Today, more prosumers are expecting companies to take the same steps when it comes to providing their clients with the connectivity solutions they need. Your clients don’t want to be restricted to talking to you over the phone when they have a problem, they expect today’s contact centre to have a UC&C strategy in place that allows for communication on an omnichannel basis.

Instead of using one or two methods for communication, today’s prosumers are willing to use 6 or 7 options at any given time, including interactions with AI and chatbots, if they’re designed with the right resources to facilitate a speedy resolution.

This desire for innovation and instant gratification has forced legacy companies to begin changing the way they serve their clients in a host of different ways. Not only is almost every communication vendor in the marketplace today offering something in the way of UC&C or UCaaS, but the drive towards the cloud is becoming more popular than ever too.

After all, in an agile environment where trends and preferences are constantly changing, the cloud affords a level of security, creativity, and scalability that can’t be accessed anywhere else. Only through cloud technologies can businesses effectively embrace new strategies as and when they appear, to make the most out of customer satisfaction.

Customer Needs are Changing

The modern prosumer cares less about price and product, and more about innovation and meaning. Brands need to learn how to deliver the experiences that their clients crave while standing for something important at the same time. For instance, research suggests that 78% of mainstream consumers and 91% of prosumers prefer to work alongside companies that have a strategy for reduced waste.

This desire for environmentally friendly business performance could continue to push the drive towards UC&C technology. After all, if your dispersed global network can connect more freely over video chats in huddle rooms, then there’s less money and fuel wasted on international travel. UC&C allows modern companies to innovate for the agile prosumer while keeping expenses to a minimum too.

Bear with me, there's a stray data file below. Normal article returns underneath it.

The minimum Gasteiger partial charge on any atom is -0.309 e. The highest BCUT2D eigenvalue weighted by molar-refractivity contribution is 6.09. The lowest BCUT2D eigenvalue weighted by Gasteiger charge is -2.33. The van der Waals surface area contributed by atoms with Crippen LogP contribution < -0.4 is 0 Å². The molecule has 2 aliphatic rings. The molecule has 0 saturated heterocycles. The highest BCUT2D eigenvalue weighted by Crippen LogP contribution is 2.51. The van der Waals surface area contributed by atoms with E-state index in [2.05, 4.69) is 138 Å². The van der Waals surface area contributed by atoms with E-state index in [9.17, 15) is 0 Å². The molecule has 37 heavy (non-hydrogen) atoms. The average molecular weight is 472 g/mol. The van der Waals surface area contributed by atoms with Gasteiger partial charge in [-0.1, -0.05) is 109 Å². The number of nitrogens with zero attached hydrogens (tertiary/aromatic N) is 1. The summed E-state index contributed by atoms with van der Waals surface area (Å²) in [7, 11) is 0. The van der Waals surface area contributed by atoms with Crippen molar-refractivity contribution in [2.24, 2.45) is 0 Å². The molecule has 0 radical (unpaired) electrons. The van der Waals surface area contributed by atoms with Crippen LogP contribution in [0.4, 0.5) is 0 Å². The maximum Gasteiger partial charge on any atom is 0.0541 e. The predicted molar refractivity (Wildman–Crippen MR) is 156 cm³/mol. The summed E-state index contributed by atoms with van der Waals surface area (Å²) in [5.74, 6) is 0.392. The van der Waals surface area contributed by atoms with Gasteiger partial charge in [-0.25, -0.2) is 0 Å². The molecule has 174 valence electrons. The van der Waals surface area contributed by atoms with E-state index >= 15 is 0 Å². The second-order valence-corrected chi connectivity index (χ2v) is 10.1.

Just as supermarkets are likely to start selling products in smaller packages, vendors in the communication industry will benefit from solutions that invest less in hardware, with more flexible software solutions. After all, hosting a business on the cloud is much more environmentally friendly than paying for the creation and installation of countless on-premise phones and servers.

Preparing for the Prosumer Era

Ultimately, being prepared for the “prosumer” environment means knowing how to digitally transform your company in a way that satisfies the needs of your target audience. In other words, it’s about adapting your business to focus on “CX” instead of solely concentrating on profits and revenue.

Today’s businesses only have one way to effectively differentiate themselves from other competitors in the marketplace. If you can’t demonstrate your ability to effectively satisfy your customers, then you won’t be able to win the hearts and minds of a more empowered consumer base. This is particularly crucial in an environment where prosumers are quick to tell other people about the experiences they have with their favourite brands.

The more companies can invest in digital transformation for the sake of agility, innovation, and customer experience, the more likely they are to get ahead of the competition.